Belfast Telegraph

Justice system is steeped in sexist double standards

The scales of justice
The scales of justice

By Eamonn McCann

Gayle Newland was led away sobbing at Chester Crown Court the week before last after being sentenced to eight years on three counts of sexual assault.

Newland, 21 when the offences began, had worn a mask, bound her body to conceal its female form and conned a friend into believing she was a man. She had sex with her friend 10 times in two-and-a-half years using a prosthetic penis. The deception was only discovered when her friend ripped off Newland's mask after sensing that the prosthetic device was not genuine.

Judge Roger Dutton told her that her offences had amounted to "a callous breach of trust".Few will question the judge's characterisation of Newland's behaviour. She had misled and misused her friend for purposes of sexual gratification. Whether the misbehaviour was so grave as to make eight years a reasonable sentence is a different question.

The question is sharpened by looking at sentences imposed by the same judge on others convicted of deceitfully luring their victims into sex.

Michel Farrell had sex with four girls whom he had contacted via Facebook and who he knew were only 13 at the time. One of the girls became pregnant, had a miscarriage and tried to commit suicide by slashing her wrists. At the trial in 2010 Judge Dutton told him: "It is disgusting. You took advantage of them and their vulnerability. You present a significant risk to young girls."

That was one of the differences between the two cases: there was no evidence that Newland represented a danger to other women, or to anyone. The other significant difference was that Farrell was sentenced not to eight years, but to four years and eight months.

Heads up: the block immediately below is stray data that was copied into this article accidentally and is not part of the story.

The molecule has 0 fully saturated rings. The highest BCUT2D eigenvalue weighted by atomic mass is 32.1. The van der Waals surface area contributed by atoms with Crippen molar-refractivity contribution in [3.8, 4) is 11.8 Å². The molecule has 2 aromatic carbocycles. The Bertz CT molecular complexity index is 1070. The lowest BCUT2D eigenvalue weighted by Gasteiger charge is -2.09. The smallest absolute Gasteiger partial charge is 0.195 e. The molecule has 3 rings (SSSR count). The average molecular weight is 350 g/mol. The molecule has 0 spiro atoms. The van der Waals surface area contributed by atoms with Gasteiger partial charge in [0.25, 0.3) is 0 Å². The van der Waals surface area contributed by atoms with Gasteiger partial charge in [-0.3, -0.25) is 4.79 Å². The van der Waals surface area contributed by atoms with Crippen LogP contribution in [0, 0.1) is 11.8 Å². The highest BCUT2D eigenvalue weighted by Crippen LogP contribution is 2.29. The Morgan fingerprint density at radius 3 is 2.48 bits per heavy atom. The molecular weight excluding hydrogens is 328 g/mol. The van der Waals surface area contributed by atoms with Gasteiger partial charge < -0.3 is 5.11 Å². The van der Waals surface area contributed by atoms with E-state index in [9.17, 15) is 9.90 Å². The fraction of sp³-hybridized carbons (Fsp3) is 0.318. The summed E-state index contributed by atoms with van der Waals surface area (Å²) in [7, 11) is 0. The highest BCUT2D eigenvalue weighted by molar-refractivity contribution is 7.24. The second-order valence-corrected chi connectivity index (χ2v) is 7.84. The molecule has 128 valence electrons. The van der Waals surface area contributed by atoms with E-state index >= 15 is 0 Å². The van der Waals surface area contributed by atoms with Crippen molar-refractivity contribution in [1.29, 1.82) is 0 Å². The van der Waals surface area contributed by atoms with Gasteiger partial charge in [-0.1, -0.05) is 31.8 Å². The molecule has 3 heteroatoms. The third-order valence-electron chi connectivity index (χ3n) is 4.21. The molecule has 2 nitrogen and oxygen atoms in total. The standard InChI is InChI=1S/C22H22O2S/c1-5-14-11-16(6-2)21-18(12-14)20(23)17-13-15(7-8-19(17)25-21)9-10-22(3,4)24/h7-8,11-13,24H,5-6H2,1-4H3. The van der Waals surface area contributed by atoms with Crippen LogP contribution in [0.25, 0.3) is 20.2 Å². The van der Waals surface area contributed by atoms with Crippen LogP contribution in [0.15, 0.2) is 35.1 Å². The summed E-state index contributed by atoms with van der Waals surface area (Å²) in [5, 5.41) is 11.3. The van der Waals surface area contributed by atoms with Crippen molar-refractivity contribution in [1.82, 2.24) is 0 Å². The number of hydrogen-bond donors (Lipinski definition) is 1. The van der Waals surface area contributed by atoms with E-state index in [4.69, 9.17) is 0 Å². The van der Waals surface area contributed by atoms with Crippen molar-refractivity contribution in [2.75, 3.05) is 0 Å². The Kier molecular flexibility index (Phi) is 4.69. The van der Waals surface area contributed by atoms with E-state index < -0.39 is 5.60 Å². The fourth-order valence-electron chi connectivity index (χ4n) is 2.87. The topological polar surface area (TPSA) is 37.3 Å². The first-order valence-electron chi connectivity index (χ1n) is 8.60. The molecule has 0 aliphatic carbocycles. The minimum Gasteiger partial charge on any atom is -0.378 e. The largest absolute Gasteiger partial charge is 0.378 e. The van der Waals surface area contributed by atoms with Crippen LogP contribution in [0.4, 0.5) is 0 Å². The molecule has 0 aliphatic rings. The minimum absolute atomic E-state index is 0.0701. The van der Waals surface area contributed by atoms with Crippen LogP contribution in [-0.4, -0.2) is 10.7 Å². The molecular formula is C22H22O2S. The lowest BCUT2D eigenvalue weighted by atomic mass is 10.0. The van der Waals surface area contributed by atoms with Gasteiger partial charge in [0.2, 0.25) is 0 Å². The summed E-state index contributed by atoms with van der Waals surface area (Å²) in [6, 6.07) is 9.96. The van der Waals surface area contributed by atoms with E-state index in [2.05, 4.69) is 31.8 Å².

It couldn't be - could it - that the court believed there was something particularly reprehensible and even unnatural about a woman behaving in sex in a way more commonly associated with men?

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Just last month Dutton sentenced Keith Cavendish-Coulson, a former teacher, to six years and nine months in prison for sexual abuse of 24 boys.

If the fact that she is a woman played no part in sentencing Newland, what can the alternative explanation be for the disparity between the punishments?

If using deception to entice somebody to have sex is a crime deserving years in prison, what are we to make of the fact that none of Mark Kennedy, Bob Lambert, John Dines, Mark Jenner or Jim Boyling has been charged, or even disciplined?

The five were undercover Metropolitan Police officers tasked with keeping tabs on a group of environmental and animals rights activists. All five, using aliases, developed sexual relationships with women members of the group.

Last week Assistant Commissioner Martin Hewitt (below) announced that the Met accepted the women's claims and had made out-of-court settlements with six of the seven who have come forward.

Kennedy had a six-year relationship with a woman known as Lisa Jones, and shorter relationships with at least two others. Lambert had four relationships with women members of the group.

Dines had a relationship which lasted two years. Jenner lived with one of the women for four years. Boyling had a five-year relationship with a woman with whom he had two children.

Hewitt apologised "unreservedly" to the women and claimed that the officers' behaviour had not been sanctioned by the Met. Home Secretary Theresa May announced a "judge-led inquiry".

The fact that the cases were settled out of court meant that none of the officers was called to give evidence or face cross-examination. The Met disclosed no documents to the women for reasons of - we know this one - national security.

Hewitt insisted that the Met had not realised what its officers were up to. If this is so, they must have systematically been misleading those to whom they were reporting back. So, how come there haven't been disciplinary charges at least?

One of the women has been paid compensation of £400,000 - suggesting that the final bill to the taxpayer will be upwards of £2m. But nobody is expected by the Met or the Home Office to suffer any consequence as a result. Nobody will be led away in floods of tears to face years in prison.

The court had been told that Newland had experienced gender confusion from an early age and had first been taken for psychiatric examination at 15.

Her family and friends who packed into the court may well feel that there's little justice for anyone with no connection to the centres of power - and none at all if you're a woman.

Belfast Telegraph


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